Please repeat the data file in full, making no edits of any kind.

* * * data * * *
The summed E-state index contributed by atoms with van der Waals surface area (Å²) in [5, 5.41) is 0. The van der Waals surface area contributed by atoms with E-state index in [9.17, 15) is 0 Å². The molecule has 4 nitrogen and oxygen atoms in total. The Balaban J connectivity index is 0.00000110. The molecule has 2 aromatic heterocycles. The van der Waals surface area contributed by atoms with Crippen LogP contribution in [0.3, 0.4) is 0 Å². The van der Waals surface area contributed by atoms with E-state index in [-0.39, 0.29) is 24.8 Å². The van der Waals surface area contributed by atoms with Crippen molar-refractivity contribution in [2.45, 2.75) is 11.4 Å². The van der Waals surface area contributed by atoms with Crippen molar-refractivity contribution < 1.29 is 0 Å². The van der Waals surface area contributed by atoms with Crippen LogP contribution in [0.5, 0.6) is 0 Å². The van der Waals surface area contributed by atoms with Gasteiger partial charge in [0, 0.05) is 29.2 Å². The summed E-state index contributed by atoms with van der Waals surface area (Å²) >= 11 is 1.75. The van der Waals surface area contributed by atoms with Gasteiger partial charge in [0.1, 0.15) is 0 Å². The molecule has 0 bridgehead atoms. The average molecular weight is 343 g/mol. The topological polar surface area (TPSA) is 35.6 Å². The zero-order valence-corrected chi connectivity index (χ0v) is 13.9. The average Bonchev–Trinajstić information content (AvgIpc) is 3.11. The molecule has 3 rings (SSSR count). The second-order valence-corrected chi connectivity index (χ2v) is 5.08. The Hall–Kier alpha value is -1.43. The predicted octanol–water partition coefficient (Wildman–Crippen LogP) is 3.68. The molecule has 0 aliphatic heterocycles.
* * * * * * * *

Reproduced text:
The summed E-state index contributed by atoms with van der Waals surface area (Å²) in [5, 5.41) is 0. The van der Waals surface area contributed by atoms with E-state index in [9.17, 15) is 0 Å². The molecule has 4 nitrogen and oxygen atoms in total. The Balaban J connectivity index is 0.00000110. The molecule has 2 aromatic heterocycles. The van der Waals surface area contributed by atoms with Crippen LogP contribution in [0.3, 0.4) is 0 Å². The van der Waals surface area contributed by atoms with E-state index in [-0.39, 0.29) is 24.8 Å². The van der Waals surface area contributed by atoms with Crippen molar-refractivity contribution in [2.45, 2.75) is 11.4 Å². The van der Waals surface area contributed by atoms with Crippen molar-refractivity contribution < 1.29 is 0 Å². The van der Waals surface area contributed by atoms with Crippen LogP contribution in [0.5, 0.6) is 0 Å². The van der Waals surface area contributed by atoms with Gasteiger partial charge in [0, 0.05) is 29.2 Å². The summed E-state index contributed by atoms with van der Waals surface area (Å²) >= 11 is 1.75. The van der Waals surface area contributed by atoms with Gasteiger partial charge in [0.1, 0.15) is 0 Å². The molecule has 0 bridgehead atoms. The average molecular weight is 343 g/mol. The topological polar surface area (TPSA) is 35.6 Å². The zero-order valence-corrected chi connectivity index (χ0v) is 13.9. The average Bonchev–Trinajstić information content (AvgIpc) is 3.11. The molecule has 3 rings (SSSR count). The second-order valence-corrected chi connectivity index (χ2v) is 5.08. The Hall–Kier alpha value is -1.43. The predicted octanol–water partition coefficient (Wildman–Crippen LogP) is 3.68. The molecule has 0 aliphatic heterocycles.